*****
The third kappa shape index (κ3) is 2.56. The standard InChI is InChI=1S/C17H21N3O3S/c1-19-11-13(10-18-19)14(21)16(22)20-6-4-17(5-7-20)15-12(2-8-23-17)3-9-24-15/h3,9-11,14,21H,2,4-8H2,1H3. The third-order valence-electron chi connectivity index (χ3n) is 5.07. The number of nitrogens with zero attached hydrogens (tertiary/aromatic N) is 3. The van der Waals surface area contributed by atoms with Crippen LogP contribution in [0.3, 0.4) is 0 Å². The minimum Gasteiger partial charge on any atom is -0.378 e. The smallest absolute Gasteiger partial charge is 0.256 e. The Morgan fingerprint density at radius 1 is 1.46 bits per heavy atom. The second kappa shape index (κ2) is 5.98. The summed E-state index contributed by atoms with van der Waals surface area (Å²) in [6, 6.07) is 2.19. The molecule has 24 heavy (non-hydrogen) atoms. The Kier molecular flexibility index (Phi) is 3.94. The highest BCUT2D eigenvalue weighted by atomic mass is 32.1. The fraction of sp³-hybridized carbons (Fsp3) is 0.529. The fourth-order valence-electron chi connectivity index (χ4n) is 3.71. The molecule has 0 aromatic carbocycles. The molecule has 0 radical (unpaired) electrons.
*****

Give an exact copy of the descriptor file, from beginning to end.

The third kappa shape index (κ3) is 2.56. The standard InChI is InChI=1S/C17H21N3O3S/c1-19-11-13(10-18-19)14(21)16(22)20-6-4-17(5-7-20)15-12(2-8-23-17)3-9-24-15/h3,9-11,14,21H,2,4-8H2,1H3. The third-order valence-electron chi connectivity index (χ3n) is 5.07. The number of nitrogens with zero attached hydrogens (tertiary/aromatic N) is 3. The van der Waals surface area contributed by atoms with Crippen LogP contribution in [0.3, 0.4) is 0 Å². The minimum Gasteiger partial charge on any atom is -0.378 e. The smallest absolute Gasteiger partial charge is 0.256 e. The Morgan fingerprint density at radius 1 is 1.46 bits per heavy atom. The second kappa shape index (κ2) is 5.98. The summed E-state index contributed by atoms with van der Waals surface area (Å²) in [6, 6.07) is 2.19. The molecule has 24 heavy (non-hydrogen) atoms. The Kier molecular flexibility index (Phi) is 3.94. The highest BCUT2D eigenvalue weighted by atomic mass is 32.1. The fraction of sp³-hybridized carbons (Fsp3) is 0.529. The fourth-order valence-electron chi connectivity index (χ4n) is 3.71. The molecule has 0 aromatic carbocycles. The molecule has 0 radical (unpaired) electrons.